Reporters pressed Addams to respond, but she refused. “The story had struck athwart the popular and long-cherished perception of the nobility and heroism of the soldier,” she wrote later, observing that critics fixated on her as “a choice specimen of a woman’s sentimental nonsense.” In October 1915, she wrote an essay on pacifism for the New York Independent. Critics again distorted her meaning. Letter writers spewed abuse at her. Promoters canceled lectures; when Addams did appear, she faced stony audiences or catcalls. Long-time allies shunned her. Friends like Justice Carter broke with her. “I do not suppose I shall ever be applauded in Chicago again,” Addams told an intimate.
Decades of popularity had not prepared Addams, 57, for censure. She experienced a crisis of confidence. “In the hours of self-doubt and self-distrust the question again and again arises, has the individual…the right to stand out against millions of his fellow countrymen?” she wrote. She slowly realized that she was but one target among many. The public at large and a war-hungry press were pummeling anyone identified with pacifism.
Addams pressed on. Through much of 1916, illness, perhaps stress-related, consumed her energies. That autumn, presidential candidates Roosevelt and Wilson both sought her endorsement, hoping her support would help capture ballots in Illinois and 11 other states that now allowed women to vote in presidential elections. Roosevelt, who had quit the Progressive Party, was a long shot for the Republican nomination. Addams, always generous to opponents, allowed the ex-president to visit her. Democrat Wilson, campaigning for a second term with the slogan “He kept us out of war,” sent Addams five dozen roses. That October, after deliberating, she came out for Wilson—but only his domestic policies. Wilson sent another bouquet.
In late February 1917, Addams, now associated with the latest incarnation of pacifist thinking, the Emergency Peace Federation, met with the re-elected Wilson to discuss alternatives to war. To have a seat at peace talks, the president insisted, the United States had to join the fighting, and in April, the United States did. To muzzle pacifist criticism, Wilson proposed the Espionage Act. The bill’s ban on “disloyal speech” would make dissent a crime. Addams testified against the measure, to no avail. The Espionage Act and amendments known as the Sedition Act became law.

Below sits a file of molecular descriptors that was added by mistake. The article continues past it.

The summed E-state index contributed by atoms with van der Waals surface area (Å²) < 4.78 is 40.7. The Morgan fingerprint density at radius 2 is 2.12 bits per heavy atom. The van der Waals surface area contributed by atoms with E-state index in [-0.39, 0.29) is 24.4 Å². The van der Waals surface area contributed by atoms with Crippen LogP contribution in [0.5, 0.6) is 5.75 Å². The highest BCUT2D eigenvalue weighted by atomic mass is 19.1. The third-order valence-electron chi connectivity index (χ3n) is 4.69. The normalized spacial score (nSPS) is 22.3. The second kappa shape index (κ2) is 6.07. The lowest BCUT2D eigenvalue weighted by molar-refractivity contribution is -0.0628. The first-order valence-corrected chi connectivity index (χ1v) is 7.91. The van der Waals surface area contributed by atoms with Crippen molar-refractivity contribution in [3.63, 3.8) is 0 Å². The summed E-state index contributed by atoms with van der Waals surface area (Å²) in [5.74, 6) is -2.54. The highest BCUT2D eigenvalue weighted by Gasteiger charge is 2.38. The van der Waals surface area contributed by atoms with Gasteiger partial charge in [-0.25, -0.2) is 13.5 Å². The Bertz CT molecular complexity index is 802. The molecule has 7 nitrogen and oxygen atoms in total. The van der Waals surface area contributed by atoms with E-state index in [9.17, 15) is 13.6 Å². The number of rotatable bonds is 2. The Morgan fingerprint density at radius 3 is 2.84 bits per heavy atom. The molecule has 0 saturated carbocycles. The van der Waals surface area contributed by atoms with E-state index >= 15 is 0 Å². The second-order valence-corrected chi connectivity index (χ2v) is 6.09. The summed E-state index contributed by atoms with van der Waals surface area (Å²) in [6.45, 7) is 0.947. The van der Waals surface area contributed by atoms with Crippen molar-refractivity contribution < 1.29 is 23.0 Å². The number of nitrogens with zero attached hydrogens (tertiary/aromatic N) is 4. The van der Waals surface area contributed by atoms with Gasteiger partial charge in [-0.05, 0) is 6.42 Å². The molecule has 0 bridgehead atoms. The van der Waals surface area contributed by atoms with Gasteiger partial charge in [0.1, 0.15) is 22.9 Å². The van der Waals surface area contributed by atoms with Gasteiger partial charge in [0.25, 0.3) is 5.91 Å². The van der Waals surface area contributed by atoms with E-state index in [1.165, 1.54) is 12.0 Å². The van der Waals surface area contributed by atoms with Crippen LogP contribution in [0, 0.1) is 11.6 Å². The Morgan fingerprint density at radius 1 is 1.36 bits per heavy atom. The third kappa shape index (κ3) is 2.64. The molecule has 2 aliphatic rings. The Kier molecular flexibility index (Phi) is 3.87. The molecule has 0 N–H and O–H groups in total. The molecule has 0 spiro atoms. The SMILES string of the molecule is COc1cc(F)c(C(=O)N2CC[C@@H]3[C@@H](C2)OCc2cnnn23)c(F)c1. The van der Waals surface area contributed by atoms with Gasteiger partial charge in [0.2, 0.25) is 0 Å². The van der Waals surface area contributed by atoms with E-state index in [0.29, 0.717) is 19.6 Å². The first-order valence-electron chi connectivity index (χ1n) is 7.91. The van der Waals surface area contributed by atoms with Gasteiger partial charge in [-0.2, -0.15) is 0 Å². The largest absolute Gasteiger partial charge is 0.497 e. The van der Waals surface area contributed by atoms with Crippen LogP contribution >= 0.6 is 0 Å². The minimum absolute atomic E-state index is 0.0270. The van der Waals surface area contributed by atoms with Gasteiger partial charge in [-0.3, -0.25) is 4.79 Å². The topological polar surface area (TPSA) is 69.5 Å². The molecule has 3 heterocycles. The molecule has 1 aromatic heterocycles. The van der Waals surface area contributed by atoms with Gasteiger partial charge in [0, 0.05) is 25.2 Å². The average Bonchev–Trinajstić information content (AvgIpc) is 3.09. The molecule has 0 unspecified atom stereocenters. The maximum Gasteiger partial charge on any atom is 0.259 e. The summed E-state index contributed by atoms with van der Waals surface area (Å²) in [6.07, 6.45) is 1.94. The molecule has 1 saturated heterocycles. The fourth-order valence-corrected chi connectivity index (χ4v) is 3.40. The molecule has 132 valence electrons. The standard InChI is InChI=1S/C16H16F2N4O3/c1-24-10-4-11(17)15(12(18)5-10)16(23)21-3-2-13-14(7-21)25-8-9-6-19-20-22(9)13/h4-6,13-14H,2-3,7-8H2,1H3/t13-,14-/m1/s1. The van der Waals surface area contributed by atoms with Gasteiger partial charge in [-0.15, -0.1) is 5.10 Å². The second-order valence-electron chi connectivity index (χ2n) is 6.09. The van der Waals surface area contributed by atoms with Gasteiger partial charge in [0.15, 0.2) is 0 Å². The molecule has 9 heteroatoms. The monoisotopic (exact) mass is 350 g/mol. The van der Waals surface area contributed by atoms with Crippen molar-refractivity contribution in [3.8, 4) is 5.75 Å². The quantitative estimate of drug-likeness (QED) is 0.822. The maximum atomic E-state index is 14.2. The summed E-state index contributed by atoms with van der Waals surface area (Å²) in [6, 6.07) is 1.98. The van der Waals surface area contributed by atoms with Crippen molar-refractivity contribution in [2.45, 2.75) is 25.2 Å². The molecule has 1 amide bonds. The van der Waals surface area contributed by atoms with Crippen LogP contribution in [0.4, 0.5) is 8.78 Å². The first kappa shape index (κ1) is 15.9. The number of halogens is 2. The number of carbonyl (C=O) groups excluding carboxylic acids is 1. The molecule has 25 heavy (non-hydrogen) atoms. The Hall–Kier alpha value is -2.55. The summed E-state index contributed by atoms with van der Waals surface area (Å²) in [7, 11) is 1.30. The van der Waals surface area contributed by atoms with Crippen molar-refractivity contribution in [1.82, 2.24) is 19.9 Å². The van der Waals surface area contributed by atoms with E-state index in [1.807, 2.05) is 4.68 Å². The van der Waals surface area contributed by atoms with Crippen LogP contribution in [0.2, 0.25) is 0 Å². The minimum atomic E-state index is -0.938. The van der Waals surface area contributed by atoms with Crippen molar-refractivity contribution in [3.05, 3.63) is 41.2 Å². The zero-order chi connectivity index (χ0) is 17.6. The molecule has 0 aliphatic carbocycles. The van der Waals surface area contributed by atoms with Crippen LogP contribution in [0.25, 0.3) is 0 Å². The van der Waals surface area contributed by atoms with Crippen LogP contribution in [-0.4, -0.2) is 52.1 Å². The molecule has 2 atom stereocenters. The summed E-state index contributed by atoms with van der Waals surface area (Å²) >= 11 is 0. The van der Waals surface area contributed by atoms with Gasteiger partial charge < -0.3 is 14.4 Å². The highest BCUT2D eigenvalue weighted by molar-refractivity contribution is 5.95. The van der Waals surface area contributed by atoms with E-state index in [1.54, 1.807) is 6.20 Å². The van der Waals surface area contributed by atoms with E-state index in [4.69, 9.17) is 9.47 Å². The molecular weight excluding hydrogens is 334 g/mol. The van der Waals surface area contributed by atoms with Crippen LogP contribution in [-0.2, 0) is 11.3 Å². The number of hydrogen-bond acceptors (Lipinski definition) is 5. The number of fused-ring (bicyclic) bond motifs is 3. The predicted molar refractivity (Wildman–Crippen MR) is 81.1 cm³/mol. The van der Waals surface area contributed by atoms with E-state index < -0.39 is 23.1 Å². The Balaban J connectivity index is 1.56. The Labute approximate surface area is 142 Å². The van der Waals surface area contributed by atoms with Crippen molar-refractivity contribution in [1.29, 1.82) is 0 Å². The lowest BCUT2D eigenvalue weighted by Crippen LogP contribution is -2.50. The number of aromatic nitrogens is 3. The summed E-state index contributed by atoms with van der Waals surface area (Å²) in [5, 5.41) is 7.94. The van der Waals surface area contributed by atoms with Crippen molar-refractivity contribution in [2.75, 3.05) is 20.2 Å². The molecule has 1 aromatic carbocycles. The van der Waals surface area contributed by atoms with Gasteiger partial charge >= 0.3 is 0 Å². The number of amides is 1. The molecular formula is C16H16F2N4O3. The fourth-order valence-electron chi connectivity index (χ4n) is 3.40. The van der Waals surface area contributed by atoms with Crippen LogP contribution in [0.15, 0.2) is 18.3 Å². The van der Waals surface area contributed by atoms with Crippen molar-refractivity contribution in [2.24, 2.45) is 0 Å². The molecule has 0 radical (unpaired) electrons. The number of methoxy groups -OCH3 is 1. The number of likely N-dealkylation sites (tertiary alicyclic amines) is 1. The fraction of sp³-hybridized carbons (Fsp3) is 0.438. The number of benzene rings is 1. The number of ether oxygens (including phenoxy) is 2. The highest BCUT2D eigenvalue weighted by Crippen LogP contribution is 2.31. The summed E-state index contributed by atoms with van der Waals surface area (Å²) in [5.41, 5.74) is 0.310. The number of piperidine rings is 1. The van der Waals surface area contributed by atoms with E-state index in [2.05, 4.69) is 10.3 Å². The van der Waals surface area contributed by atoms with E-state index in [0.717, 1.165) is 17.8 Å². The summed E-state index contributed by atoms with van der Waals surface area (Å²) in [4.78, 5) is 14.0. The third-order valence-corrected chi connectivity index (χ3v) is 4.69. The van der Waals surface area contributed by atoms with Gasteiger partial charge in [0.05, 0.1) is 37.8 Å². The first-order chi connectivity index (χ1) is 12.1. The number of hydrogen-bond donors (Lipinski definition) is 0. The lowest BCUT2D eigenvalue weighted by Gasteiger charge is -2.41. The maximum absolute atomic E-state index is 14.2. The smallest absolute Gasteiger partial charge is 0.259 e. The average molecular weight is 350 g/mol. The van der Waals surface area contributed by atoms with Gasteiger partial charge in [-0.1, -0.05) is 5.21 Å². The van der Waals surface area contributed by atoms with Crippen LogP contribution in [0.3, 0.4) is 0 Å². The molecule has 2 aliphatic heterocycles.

Jane Addams achieved personal peace amid public ire by hewing to what she called her “vision of the truth” and the “obligation to affirm it.” During the war years, Addams sometimes spoke publicly—always monitored by government officials—never directly criticizing the government but rather recommending peaceable solutions to conflict. She discussed the principle of honorable dissent and the definition of patriotism. Listeners were truculently silent or openly hostile; some called for her arrest on charges of disloyalty, but no charges ever were brought.
Addams’s rehabilitation began even before the war had ended. In late 1917, American “food czar” Herbert Hoover recruited her as a spokeswoman for Wilson administration nutrition and conservation efforts. Addams toured the country urging Americans to rethink their eating habits, talking about how feeding the hungry could unleash “a new and powerful force.” Months later, presaging the approach he would take during peace talks at Versailles, Wilson incorporated into his Fourteen Points speech ideas from the 1915 peace congress Addams had steered at The Hague.
The 1918 armistice accelerated Addams’s comeback. Once again, the peace movement regrouped, and the following year Addams again was elected president—this time of the Women’s International League for Peace and Freedom, dedicated to international goodwill and gender equality. Addams spent the 1920s promoting these goals, in the decade’s latter years drawing fire for advocating defense budget reductions. In response, the DAR rescinded her honorary membership. “I had supposed at the time that had been for life but it was apparently only for good behavior,” Addams joked. Increasingly fragile health tethered her to Chicago.
In 1931, the Nobel Committee awarded Addams, 71, its Peace Prize—the first American woman so honored. “In honoring Miss Addams, we also pay homage to the work which women can do for the cause of peace and fraternity among nations,” the committee declared.
Jane Addams died on May 22, 1935 and was hailed in a New York Times obituary as “a priestess of understanding among neighbors and of peace among nations.” She is buried in Cedarville. The Women’s International League for Peace and Freedom is still active. The institution she founded on Chicago’s west side in 1889 stayed relevant through the 20th century, meeting immigrants’ social and cultural needs. Closed as a settlement house in 2012, Hull House is now a museum.